Complex Hip Disorders

Pediatric hip conditions can affect children at any age. Hip dysplasia is a condition where the hip socket does not form correctly and can be associated with hip dislocation at birth or abnormal development of the socket as the child grows. If pediatric hip dysplasia is left untreated, it can lead to early hip problems in adulthood, including hip arthritis. Your child's pediatric orthpaedic surgeon may try nonsurgical methods to help the hip develop normally, such as braces or casts.

Some pediatric hip conditions require surgical treatment in order to allow the hip joint to develop normally. These procedures may include cutting and realigning the pelvic and thigh bones and reconstructing the hip joint, procedures known as pelvic and femoral osteotomies. Some osteotomies are appropriate only in small children, while others may be beneficial for older children with hip dysplasia. One such osteotomy, the periacetabular or "Ganz" osteotomy, may prevent the development of early arthritis in older children with hip dysplasia. Emory is one of a small number of centers in the region where this osteotomy is performed.

Pediatric Hip Dysplasia

Hip dysplasia is a condition where the hip socket does not form correctly and can be associated with hip dislocation at birth or abnormal development of the socket as the child grows. This condition, if left untreated, can lead to early hip problems in adulthood, including arthritis. Your child's surgeon may try nonsurgical methods to help the hip develop normally, such as braces or casts.

Older children with hip dysplasia may benefit from the periacetabular or "Ganz" osteotomy to prevent the development of early arthritis. Emory is one of a small number of centers in the region where this osteotomy is performed.

It usually affects the left hip and is predominant in:
• Girls
• First-born children
• Babies born in the breech position (especially with feet up by the shoulders)

Symptoms
• Legs of different lengths
• Uneven skin folds on the thigh
• Less mobility or flexibility on one side
• Limping, toe walking, or a waddling, duck-like gait

Slipped Capital Femoral Epiphysis

Slipped capital femoral epiphysis (SCFE) is an unusual disorder of the adolescent hip. For reasons that are not well understood, the ball at the upper end of the femur (thigh bone) slips off in a backward direction. This is due to weakness of the growth plate. Most often, it develops during periods of accelerated growth, shortly after the onset of puberty.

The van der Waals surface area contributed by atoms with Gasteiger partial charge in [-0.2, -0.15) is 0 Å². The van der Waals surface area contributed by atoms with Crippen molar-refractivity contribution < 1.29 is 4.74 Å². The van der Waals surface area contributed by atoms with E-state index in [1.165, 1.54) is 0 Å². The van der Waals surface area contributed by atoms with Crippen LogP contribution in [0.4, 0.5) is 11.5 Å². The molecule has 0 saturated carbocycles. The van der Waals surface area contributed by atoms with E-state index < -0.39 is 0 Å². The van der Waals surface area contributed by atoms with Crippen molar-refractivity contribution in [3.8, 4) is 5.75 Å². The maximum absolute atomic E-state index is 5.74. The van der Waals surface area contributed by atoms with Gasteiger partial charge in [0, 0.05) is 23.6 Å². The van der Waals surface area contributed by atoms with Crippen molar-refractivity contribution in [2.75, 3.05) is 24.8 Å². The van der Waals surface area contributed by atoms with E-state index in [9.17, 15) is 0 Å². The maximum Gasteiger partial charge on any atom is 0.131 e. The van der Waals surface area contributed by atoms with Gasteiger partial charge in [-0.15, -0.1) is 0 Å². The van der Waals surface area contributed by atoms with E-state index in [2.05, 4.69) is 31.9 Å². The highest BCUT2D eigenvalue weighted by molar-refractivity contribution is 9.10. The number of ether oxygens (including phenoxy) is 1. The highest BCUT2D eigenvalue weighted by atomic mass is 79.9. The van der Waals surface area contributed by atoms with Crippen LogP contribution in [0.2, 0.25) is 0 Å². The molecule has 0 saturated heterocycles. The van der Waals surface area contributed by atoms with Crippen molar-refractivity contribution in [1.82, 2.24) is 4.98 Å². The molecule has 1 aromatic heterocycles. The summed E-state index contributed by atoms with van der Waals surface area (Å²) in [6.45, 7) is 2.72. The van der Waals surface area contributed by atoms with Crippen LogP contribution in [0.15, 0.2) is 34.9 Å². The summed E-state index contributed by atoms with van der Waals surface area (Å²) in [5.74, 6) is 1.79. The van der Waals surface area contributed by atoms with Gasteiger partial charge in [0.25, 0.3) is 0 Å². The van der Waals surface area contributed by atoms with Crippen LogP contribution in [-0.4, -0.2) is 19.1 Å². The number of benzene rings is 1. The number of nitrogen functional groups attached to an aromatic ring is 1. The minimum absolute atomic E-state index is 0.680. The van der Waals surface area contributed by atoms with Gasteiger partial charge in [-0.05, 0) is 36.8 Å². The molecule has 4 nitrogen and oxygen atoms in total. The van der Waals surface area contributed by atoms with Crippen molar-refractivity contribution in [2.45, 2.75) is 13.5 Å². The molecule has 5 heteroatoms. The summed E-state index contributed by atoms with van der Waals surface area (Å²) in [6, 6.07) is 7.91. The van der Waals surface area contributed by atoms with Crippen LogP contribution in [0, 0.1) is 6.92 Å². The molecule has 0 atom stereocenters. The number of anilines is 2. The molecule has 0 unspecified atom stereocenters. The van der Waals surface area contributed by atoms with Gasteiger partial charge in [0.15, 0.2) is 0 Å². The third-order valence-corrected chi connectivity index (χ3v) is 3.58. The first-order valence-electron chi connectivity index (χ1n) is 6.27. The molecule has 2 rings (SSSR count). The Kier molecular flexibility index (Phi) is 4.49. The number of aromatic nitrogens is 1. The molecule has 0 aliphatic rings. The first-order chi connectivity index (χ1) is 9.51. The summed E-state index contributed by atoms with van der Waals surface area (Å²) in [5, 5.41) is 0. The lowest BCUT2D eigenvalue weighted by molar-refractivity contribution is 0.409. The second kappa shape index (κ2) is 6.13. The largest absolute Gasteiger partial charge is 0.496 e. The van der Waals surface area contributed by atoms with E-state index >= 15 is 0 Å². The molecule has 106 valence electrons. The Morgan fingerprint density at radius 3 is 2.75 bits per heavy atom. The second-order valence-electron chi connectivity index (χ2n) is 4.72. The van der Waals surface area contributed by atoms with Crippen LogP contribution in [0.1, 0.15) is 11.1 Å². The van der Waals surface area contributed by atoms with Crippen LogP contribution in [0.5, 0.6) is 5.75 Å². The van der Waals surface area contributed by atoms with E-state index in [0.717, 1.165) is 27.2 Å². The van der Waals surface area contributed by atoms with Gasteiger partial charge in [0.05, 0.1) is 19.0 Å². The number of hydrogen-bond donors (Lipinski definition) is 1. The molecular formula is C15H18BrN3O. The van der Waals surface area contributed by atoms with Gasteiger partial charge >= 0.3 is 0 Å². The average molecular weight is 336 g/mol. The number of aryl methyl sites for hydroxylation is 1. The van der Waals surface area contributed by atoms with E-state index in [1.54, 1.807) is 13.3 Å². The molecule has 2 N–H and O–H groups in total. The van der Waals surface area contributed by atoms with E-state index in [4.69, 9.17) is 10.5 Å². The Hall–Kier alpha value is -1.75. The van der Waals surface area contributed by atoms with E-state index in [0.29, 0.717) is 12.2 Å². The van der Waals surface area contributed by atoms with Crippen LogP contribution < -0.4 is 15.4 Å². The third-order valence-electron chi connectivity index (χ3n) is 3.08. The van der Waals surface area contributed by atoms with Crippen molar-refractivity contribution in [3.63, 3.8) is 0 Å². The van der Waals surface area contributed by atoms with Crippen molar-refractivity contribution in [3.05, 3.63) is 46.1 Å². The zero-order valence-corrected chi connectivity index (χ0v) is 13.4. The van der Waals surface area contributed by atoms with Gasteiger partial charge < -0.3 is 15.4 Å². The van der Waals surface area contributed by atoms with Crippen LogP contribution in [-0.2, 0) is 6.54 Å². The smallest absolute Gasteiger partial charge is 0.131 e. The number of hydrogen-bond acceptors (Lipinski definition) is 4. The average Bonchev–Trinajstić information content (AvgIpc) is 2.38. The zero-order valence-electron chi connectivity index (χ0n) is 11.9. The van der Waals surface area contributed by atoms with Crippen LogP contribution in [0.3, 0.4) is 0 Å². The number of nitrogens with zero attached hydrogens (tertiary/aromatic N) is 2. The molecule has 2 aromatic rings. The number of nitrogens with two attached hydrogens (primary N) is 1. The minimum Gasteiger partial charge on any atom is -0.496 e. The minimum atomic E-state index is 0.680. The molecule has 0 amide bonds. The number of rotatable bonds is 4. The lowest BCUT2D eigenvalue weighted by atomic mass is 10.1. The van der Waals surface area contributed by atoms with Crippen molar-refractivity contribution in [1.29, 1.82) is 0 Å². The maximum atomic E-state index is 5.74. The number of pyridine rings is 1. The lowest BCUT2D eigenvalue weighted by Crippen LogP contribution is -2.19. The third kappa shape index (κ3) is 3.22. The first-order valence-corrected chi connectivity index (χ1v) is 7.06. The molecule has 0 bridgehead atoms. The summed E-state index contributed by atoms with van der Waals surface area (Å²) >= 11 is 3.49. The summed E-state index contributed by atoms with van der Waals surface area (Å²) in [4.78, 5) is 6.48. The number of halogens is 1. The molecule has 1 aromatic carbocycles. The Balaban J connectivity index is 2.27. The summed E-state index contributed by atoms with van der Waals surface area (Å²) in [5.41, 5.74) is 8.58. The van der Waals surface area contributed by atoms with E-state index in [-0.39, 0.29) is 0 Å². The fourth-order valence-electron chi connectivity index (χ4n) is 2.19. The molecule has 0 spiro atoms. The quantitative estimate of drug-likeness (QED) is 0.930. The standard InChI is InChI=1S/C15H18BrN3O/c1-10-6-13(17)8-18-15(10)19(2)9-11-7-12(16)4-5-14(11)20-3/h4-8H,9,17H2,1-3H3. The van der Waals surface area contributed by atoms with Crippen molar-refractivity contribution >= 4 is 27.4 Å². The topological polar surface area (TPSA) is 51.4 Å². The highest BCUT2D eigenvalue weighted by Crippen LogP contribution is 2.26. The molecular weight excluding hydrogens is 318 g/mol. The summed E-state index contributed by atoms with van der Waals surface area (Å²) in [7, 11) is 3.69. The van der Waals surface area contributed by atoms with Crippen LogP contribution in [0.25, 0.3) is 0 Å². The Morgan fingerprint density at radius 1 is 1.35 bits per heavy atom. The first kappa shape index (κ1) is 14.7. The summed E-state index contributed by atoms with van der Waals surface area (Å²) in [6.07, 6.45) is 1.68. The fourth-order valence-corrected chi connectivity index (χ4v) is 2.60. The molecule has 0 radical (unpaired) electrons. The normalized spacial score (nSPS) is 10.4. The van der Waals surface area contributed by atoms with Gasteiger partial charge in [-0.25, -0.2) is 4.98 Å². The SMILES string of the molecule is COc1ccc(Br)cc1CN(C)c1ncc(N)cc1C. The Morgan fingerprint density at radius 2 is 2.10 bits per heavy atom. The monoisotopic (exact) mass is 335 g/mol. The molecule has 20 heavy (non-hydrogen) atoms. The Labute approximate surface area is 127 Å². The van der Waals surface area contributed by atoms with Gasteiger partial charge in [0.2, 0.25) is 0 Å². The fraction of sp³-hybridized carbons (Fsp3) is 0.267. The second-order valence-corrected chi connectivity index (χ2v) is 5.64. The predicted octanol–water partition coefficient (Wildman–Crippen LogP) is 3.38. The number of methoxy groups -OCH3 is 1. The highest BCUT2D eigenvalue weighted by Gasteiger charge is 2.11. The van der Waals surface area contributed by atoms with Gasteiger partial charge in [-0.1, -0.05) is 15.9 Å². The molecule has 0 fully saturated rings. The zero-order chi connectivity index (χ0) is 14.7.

The condition is diagnosed based on a careful history, physical examination, observation of the gait/walking pattern, and X-rays of the hip. The X-rays help confirm the diagnosis by demonstrating that the upper end of the thigh bone does not line up with the portion called the femoral neck.

Symptoms
• History of several weeks or months of hip or knee pain and an intermittent limp.
• He or she walks with a limp.
• Will be unable to bear any weight on the affected leg in severe cases.
• The affected leg is usually turned outward in comparison to the normal leg.
• The affected leg may appear to be shorter.

Perthes Disease

Perthes is a condition in children characterized by a temporary loss of blood supply to the hip. Without an adequate blood supply, the rounded head of the femur (the " ball " of the hip) dies. The area becomes intensely inflamed and irritated.

Perthes disease is usually seen in children between 4 to 10 years old. It is five times more common in boys than in girls.

Symptoms
• Limping
• Mild pain in parts of the leg, such as the groin, thigh, or knee
• When the hip is moved, the pain worsens. Rest often relieves the pain.

The child may have had these symptoms intermittently over a period of weeks or even months. Pain sometimes is caused by muscle spasms that may result from irritation around the hip.

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